Paramedical tattooing is an emerging field helping burn victims rehabilitate.
Basma Hameed covers up Samira Omar's scars with tattoos that match her skin color.
The kinds of tattoos Basma Hameed creates are not immediately discernible to the naked eye. In fact, she tries very hard to make sure you can’t see them at all. She’s an expert in the emerging field of paramedical tattooing—these tats are meant to cover up unwanted scars. And her specialty has become particularly significant to survivors of burn attacks.
The burns inflicted by acid and boiling water attacks often require painful skin grafting treatment procedures and a long, arduous process of rehabilitation—and even after the skin is repaired, the physical scars that remain are often permanent. Survivors suffer perpetual psychological anxiety as well, and the scars serve as a constant reminder of their trauma. Paramedical tattooing allows women to camouflage these scars. In an interview with the CBC, Hameed consults with a patient named Samira Omar, who was victim to a boiling water attack. The 17 year old suffered burns all over her head, but Hameed has been helping her cover up the scars by tattooing her with ink that matches her original skin color.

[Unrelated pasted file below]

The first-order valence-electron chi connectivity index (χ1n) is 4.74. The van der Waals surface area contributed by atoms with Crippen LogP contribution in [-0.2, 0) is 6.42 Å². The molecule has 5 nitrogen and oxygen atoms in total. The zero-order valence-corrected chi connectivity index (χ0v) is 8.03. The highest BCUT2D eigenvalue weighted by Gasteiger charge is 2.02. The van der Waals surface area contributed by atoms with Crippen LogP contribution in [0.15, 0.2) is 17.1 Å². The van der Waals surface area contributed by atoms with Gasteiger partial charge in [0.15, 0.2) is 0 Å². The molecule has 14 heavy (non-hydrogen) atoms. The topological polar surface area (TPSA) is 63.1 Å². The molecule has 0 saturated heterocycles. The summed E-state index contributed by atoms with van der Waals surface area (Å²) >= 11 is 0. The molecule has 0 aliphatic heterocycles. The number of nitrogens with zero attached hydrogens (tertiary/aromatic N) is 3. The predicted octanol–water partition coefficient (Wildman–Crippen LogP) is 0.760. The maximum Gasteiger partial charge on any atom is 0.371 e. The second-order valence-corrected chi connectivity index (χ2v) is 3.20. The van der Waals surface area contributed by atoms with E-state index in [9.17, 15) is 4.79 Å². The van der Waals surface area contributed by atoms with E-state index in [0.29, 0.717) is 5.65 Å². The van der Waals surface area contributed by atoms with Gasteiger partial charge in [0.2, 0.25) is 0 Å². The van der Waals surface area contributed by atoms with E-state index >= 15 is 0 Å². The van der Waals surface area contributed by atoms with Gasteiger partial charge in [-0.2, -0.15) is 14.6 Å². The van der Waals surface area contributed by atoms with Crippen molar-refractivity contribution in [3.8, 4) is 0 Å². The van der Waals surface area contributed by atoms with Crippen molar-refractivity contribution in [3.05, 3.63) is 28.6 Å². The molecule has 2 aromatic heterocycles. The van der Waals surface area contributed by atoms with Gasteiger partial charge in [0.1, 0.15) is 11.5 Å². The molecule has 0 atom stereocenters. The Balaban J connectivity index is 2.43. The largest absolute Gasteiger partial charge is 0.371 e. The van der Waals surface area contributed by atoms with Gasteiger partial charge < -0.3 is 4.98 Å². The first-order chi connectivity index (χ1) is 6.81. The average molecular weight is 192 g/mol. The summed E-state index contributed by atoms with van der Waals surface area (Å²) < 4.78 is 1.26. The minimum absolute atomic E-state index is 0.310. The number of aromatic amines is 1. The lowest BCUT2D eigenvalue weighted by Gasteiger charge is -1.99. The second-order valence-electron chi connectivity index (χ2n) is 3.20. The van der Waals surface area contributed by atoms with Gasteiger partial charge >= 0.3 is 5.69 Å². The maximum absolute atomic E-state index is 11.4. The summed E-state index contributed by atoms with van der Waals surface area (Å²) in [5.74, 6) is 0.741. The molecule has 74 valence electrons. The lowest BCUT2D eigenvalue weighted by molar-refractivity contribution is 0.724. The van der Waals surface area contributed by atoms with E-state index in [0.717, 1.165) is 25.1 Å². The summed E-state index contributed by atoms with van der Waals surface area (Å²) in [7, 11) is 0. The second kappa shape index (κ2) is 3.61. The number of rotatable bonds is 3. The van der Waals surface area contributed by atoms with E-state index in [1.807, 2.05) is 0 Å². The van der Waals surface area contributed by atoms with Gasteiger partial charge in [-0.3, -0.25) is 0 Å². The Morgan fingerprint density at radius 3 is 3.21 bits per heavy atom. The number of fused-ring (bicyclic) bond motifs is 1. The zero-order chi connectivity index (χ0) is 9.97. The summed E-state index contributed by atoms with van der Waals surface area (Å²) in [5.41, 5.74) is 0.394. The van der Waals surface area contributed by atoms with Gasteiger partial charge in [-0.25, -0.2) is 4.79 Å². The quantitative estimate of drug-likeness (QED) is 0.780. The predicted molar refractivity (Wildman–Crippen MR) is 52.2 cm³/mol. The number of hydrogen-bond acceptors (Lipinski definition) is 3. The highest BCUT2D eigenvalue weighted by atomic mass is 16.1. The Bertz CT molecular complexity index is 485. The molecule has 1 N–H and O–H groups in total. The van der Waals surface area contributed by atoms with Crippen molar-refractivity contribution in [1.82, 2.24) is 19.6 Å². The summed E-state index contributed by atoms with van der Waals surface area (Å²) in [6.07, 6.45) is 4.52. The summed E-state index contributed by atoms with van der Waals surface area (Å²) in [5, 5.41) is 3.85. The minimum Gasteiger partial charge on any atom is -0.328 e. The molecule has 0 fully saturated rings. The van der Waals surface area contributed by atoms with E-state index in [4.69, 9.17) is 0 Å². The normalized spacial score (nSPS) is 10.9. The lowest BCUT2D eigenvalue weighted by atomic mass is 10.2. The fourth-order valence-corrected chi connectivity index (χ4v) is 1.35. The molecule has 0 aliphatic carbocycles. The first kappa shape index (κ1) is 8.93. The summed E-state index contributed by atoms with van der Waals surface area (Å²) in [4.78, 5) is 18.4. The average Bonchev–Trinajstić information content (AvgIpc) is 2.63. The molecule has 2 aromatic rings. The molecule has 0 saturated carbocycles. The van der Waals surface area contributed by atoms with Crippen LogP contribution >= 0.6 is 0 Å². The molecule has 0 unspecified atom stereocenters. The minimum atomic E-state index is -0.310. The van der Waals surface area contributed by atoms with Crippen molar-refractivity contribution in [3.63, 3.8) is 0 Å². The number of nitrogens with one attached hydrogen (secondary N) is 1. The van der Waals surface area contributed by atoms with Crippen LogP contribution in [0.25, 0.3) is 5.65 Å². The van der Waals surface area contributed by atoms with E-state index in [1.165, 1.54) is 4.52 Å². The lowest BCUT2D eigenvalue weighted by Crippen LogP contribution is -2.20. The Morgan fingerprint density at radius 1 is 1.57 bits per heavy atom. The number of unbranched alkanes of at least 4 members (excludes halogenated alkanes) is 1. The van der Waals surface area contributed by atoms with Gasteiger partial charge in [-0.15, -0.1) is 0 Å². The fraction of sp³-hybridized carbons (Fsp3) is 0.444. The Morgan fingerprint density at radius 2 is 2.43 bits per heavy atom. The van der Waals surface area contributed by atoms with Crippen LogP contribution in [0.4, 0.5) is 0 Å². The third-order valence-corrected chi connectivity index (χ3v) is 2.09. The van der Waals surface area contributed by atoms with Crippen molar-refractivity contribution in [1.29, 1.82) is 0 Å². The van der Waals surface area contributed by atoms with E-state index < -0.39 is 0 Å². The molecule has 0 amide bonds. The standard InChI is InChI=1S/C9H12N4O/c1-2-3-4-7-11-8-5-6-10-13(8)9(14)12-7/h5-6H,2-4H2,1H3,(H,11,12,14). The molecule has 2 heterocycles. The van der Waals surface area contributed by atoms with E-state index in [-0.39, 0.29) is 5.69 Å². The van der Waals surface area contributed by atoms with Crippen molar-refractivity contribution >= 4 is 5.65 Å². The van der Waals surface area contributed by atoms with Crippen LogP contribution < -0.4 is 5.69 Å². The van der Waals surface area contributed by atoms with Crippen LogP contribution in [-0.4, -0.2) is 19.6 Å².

"When she told me she could actually get my pigments back and find a skin colour that could match my actual skin colour, it's just a big sigh of relief," said Omar to the CBC.
Hameed’s entry into the field of paramedical tattooing was also very deeply personal. She was involved in a hot oil accident that left the left side of her face severely burned at a very young age. She had to endure a number of procedures and treaments, but the scars remained. When she discovered the possibilities of paramedical tattooing after a procedure to restore one of her eyebrows, she recieved training in the field and transformed her own face. Now people all over the world flock to her Canadian clinic for her special skills.